Planetary science

Planetary science (or more rarely, planetology) is the scientific study of planets (including Earth), celestial bodies (such as moons, asteroids, comets) and planetary systems (in particular those of the Solar System) and the processes of their formation. It studies objects ranging in size from micrometeoroids to gas giants, aiming to determine their composition, dynamics, formation, interrelations and history. It is a strongly interdisciplinary field, which originally grew from astronomy and Earth science,[1] and now incorporates many disciplines, including planetary geology, cosmochemistry, atmospheric science, physics, oceanography, hydrology, theoretical planetary science, glaciology, and exoplanetology.[1] Allied disciplines include space physics, when concerned with the effects of the Sun on the bodies of the Solar System, and astrobiology.

Photograph from Apollo 15 orbital unit of the rilles in the vicinity of the crater Aristarchus on the Moon.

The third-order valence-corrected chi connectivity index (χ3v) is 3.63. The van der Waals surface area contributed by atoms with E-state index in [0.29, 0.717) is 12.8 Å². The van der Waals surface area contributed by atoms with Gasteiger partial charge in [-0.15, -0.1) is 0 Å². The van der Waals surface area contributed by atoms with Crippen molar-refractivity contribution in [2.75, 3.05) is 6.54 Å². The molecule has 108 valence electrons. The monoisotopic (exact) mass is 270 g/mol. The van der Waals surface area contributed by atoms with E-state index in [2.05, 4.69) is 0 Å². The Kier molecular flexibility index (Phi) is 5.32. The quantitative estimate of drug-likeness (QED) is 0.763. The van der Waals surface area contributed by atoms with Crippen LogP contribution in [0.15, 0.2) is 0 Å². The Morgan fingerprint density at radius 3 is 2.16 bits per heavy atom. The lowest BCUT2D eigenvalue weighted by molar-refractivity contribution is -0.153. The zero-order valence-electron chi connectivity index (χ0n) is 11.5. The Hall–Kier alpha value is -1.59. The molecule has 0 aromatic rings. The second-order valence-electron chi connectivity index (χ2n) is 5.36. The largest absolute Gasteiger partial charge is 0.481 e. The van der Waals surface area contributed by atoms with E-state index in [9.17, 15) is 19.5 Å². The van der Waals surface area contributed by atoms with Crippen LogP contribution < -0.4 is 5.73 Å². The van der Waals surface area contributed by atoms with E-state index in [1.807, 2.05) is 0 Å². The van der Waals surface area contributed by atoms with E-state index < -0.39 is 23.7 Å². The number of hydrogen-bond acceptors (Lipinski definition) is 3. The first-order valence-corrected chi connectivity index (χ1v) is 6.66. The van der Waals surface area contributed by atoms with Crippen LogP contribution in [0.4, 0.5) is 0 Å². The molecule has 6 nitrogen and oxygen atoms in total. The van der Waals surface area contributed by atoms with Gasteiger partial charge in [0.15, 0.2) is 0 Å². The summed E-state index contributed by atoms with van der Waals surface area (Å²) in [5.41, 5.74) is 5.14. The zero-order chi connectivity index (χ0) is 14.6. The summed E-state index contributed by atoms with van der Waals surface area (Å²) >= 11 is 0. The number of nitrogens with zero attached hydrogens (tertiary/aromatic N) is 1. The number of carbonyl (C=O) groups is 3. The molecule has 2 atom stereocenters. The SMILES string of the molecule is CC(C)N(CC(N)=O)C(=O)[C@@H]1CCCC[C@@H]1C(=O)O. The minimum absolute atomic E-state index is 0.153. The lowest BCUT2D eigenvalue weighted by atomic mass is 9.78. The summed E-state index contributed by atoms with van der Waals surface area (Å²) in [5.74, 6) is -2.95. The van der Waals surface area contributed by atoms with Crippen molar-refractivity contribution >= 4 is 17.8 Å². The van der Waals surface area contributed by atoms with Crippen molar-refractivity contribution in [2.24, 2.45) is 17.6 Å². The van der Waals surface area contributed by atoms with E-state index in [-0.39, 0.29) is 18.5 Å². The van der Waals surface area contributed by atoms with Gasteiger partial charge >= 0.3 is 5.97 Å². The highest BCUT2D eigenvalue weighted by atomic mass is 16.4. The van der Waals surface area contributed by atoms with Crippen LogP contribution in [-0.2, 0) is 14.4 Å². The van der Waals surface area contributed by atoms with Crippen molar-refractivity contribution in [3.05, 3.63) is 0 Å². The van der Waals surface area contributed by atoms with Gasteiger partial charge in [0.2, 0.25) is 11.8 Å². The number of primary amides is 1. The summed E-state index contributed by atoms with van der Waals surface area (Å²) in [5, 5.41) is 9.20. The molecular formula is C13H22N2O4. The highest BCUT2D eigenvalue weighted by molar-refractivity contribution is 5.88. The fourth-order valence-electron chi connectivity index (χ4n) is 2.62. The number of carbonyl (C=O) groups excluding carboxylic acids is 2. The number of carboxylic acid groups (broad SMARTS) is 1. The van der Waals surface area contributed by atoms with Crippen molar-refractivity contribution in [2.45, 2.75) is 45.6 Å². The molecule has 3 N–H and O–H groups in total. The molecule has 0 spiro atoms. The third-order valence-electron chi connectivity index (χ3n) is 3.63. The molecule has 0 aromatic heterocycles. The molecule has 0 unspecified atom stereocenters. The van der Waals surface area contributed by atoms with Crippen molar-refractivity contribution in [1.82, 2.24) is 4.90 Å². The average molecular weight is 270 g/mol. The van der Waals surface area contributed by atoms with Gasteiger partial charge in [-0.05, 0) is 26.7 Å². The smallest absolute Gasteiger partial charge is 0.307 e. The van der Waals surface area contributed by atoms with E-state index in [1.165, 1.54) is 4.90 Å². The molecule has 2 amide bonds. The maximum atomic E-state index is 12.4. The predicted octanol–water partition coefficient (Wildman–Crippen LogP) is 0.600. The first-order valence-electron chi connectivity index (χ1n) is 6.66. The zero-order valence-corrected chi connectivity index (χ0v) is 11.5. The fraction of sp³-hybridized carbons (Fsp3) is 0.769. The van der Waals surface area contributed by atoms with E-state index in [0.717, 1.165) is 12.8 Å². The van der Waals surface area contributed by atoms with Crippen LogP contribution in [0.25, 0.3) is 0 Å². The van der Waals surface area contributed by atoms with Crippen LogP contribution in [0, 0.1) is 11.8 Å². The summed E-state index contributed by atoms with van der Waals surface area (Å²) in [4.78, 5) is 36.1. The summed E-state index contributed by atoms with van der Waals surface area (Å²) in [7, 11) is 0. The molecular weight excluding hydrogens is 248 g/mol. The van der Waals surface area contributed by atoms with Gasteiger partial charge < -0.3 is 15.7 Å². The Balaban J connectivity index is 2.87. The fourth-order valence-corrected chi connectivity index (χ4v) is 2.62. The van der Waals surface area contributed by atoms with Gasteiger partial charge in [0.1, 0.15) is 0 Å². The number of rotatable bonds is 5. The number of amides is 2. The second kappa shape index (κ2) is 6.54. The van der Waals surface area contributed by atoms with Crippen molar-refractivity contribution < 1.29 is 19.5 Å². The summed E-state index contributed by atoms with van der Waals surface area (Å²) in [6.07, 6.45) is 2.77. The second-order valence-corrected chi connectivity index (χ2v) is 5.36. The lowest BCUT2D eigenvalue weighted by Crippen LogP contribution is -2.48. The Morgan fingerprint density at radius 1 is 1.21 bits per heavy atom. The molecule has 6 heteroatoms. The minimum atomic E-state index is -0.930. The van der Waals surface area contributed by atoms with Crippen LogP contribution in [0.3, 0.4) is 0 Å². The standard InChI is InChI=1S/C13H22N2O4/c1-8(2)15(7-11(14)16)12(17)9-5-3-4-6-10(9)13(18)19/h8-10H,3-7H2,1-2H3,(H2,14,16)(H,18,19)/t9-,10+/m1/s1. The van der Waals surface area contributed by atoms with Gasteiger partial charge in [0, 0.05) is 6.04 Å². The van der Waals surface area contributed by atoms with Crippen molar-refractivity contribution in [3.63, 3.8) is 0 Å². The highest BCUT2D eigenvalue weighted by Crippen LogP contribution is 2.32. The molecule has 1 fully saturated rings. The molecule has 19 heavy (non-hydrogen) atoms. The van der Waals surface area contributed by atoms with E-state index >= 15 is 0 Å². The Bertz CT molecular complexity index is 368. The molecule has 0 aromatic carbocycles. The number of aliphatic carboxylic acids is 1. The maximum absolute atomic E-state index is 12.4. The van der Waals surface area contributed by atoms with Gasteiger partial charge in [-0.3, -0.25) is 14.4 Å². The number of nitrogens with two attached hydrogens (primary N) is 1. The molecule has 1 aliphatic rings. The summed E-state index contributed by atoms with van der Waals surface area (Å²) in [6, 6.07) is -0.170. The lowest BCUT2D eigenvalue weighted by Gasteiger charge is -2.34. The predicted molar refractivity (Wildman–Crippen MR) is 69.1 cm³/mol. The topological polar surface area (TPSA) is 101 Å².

There are interrelated observational and theoretical branches of planetary science. Observational research can involve combinations of space exploration, predominantly with robotic spacecraft missions using remote sensing, and comparative, experimental work in Earth-based laboratories. The theoretical component involves considerable computer simulation and mathematical modelling.

Planetary scientists are generally located in the astronomy and physics or Earth sciences departments of universities or research centres, though there are several purely planetary science institutes worldwide. Generally, planetary scientists study one of the Earth sciences, astronomy, astrophysics, geophysics, or physics at the graduate level and concentrate their research in planetary science disciplines. There are several major conferences each year, and a wide range of peer-reviewed journals. Some planetary scientists work at private research centres and often initiate partnership research tasks.

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